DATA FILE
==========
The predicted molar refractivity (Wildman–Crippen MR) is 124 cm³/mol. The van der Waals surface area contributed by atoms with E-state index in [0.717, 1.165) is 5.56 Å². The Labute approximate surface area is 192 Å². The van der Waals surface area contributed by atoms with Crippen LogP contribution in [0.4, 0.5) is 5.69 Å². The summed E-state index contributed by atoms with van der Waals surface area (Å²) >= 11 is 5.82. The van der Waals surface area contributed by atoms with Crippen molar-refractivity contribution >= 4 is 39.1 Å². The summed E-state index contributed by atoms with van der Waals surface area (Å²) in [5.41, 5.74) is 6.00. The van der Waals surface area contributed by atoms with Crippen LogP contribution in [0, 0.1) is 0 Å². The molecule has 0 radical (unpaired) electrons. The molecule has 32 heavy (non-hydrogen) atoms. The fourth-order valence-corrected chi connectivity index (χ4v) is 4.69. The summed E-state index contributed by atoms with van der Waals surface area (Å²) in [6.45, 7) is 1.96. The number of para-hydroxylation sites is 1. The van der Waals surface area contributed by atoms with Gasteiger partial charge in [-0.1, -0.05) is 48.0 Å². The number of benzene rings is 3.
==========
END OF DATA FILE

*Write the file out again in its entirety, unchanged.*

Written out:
The predicted molar refractivity (Wildman–Crippen MR) is 124 cm³/mol. The van der Waals surface area contributed by atoms with E-state index in [0.717, 1.165) is 5.56 Å². The Labute approximate surface area is 192 Å². The van der Waals surface area contributed by atoms with Crippen LogP contribution in [0.4, 0.5) is 5.69 Å². The summed E-state index contributed by atoms with van der Waals surface area (Å²) >= 11 is 5.82. The van der Waals surface area contributed by atoms with Crippen molar-refractivity contribution >= 4 is 39.1 Å². The summed E-state index contributed by atoms with van der Waals surface area (Å²) in [5.41, 5.74) is 6.00. The van der Waals surface area contributed by atoms with Crippen LogP contribution in [0, 0.1) is 0 Å². The molecule has 0 radical (unpaired) electrons. The molecule has 32 heavy (non-hydrogen) atoms. The fourth-order valence-corrected chi connectivity index (χ4v) is 4.69. The summed E-state index contributed by atoms with van der Waals surface area (Å²) in [6.45, 7) is 1.96. The number of para-hydroxylation sites is 1. The van der Waals surface area contributed by atoms with Gasteiger partial charge in [-0.1, -0.05) is 48.0 Å². The number of benzene rings is 3.